We can use Dijkstra's algorithm to find the shortest path between any two vertices (,t) in a weighted graph, where each edge has non-negative edge weight. Although most applications of shortest path involve graphs with positive edge weights, such a condition is not needed for either Prim's or Kruskal's algorithm to work correctly. The problems that negative edges cause Dijkstra's algorithm will become apparent once you understand the algorithm.
The principle behind Dijkstra's algorithm is that given the shortest path between and each of a given set of vertices , there must exist some other vertex x such that the shortest path from to x must go from to to x, for some . Specifically, it is the vertex x that minimizes over all , where w(i,j) is the length of the edge from i to j and dist(i,j) is the length of the shortest path between them.
This suggests a dynamic programming-like strategy. The shortest path from to itself is trivial unless there are negative weight edges, so dist(,)=0. Armed with the shortest path to , if (,y) is the lightest edge incident to , then d(,y) = w(,y). As soon as we decide that we have determined the shortest path to a node x, we search through all the outgoing edges of x to see whether there is a better path from to some unknown vertex through x:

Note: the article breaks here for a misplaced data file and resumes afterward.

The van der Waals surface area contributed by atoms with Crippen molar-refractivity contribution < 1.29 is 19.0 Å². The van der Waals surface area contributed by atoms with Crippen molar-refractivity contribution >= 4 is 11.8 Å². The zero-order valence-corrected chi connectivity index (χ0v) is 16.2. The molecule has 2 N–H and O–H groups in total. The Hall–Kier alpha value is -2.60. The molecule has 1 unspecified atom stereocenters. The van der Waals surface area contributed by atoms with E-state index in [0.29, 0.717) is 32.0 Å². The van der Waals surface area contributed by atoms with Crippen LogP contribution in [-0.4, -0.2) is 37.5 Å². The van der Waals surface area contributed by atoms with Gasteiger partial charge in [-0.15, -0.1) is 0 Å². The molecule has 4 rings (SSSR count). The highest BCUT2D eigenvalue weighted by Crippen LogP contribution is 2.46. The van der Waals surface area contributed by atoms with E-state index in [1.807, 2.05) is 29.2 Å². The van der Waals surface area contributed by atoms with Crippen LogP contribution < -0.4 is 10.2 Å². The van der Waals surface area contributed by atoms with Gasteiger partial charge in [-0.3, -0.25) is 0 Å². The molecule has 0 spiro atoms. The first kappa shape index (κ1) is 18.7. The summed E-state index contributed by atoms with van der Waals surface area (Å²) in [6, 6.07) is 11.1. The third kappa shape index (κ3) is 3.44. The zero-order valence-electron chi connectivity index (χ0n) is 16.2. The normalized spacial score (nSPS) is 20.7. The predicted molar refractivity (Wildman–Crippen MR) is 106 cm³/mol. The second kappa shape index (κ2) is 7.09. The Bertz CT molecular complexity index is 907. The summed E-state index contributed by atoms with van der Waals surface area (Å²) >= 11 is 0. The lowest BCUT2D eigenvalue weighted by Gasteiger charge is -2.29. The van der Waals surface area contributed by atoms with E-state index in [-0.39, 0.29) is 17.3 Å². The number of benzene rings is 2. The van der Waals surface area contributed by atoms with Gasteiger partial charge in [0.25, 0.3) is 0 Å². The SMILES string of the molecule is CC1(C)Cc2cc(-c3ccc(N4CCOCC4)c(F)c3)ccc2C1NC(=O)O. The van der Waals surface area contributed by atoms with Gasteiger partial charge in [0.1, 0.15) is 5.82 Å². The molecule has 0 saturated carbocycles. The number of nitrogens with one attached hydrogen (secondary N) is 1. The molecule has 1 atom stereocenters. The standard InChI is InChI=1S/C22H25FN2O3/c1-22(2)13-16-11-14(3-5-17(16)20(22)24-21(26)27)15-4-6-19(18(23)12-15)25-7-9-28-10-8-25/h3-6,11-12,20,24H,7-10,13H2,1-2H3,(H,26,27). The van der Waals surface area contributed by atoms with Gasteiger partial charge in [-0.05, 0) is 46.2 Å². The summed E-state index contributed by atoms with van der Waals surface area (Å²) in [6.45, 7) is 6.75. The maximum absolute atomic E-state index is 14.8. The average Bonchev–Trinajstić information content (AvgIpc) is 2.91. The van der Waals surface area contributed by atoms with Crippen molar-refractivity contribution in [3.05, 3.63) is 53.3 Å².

for i=1 to n,
for each edge (, v), dist[v]=w(, v)
while ( )
select , the unknown vertex minimizing dist[v]
for each edge ,
To be certain of finding the shortest path between and t, we might have to first find the shortest path between and all other vertices. This defines a shortest path spanning tree rooted in . For undirected graphs, this will be the breadth-first search tree, but in general it provides the shortest path between and all other vertices.
What is the running time of this algorithm? When implemented using adjacency lists and a Boolean array to mark what is known about each vertex, the complexity is . This is the same running time as a proper version of Prim's algorithm; indeed, except for the extension condition, it is the same algorithm as Prim's.